Wetlands, Climate, and Extinction Rebellion
Dr hab. Wiktor Kotowski, Prof. UW
Faculty of Biology, University of Warsaw, Poland
Venue: Wednesday, 09.10.2019, 13:00 seminar room 0187.
How to get there: Please look for signs placed next to CeNT door entrance that will guide you to seminar room 0187.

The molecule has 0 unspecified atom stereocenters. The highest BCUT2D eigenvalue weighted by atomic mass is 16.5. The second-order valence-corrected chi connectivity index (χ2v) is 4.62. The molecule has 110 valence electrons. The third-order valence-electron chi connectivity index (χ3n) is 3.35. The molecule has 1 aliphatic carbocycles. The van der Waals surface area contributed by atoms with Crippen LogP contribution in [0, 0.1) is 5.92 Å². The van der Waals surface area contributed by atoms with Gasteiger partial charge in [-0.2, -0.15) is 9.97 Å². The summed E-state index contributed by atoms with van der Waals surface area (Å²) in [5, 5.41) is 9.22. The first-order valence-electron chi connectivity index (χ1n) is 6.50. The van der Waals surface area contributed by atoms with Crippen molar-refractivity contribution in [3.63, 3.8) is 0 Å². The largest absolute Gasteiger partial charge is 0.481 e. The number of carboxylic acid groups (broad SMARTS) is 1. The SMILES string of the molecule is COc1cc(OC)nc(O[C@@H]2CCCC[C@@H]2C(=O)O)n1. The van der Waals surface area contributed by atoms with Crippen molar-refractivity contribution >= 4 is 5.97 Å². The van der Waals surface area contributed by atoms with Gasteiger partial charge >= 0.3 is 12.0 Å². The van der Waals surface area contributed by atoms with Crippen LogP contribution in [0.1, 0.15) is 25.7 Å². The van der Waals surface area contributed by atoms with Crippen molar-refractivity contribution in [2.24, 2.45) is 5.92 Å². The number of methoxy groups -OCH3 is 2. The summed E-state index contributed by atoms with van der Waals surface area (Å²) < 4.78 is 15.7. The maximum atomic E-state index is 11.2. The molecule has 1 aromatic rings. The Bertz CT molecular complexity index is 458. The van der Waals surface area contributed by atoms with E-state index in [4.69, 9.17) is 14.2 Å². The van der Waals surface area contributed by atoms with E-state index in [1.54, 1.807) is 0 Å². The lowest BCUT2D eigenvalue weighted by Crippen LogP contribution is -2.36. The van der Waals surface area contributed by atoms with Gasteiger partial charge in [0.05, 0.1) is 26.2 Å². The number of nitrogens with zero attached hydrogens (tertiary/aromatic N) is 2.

Wetlands are amongst the most rapidly declining ecosystems of the Earth, along with them numerous wetland species vanish at high rates. At the same time, wetlands play an exceptionally important role in biosphere functioning, including cycling of water and nutrients, carbon sequestration and regulation of the global and local climate. Among wetland types, mires (living peatlands) are especially important as the most area-effective carbon stores of the terrestrial biosphere (thus playing key role in global climate regulation), whereas rivers – understood as systems functionally connected with their surroundings, i.e. catchments, valleys, and floodplains – are instrumental for regulating water cycling and regional hydrological and micro-climatological conditions. These ecosystem services have been largely lost due to drainage of wetlands and regulation of rivers, and they can only be regained by large-scale ecological restoration projects. Yet, despite a growing body of evidence on the importance of wetlands ecosystem services, their degradation continues. while restoration projects are usually constrained to a small scale and boundaries of protected areas. Similarly to the transition to sustainability in other sectors of the economy, the management of wetlands needs a change of paradigms from market-centered to an eco-centric vision of land stewardship. And, just like in other sectors, we cannot wait and keep watching how drainage of wetlands contributes to growing CO2 emissions. Extinction Rebellion (XR) is a global movement, which demands a change toward sustainability right now. One of the first actions of XR Poland was targetted at the protection of rivers, with their multiple ecosystem services. As much as it may sound desperate, I tend to believe that after decades of inactivity in the field of ecosystem restoration and conservation, only drastic methods are left to awake the society, politicians, and decision-makers. If this doesn’t succeed, wetlands will re-gain anyway but only after our (human) time is passed.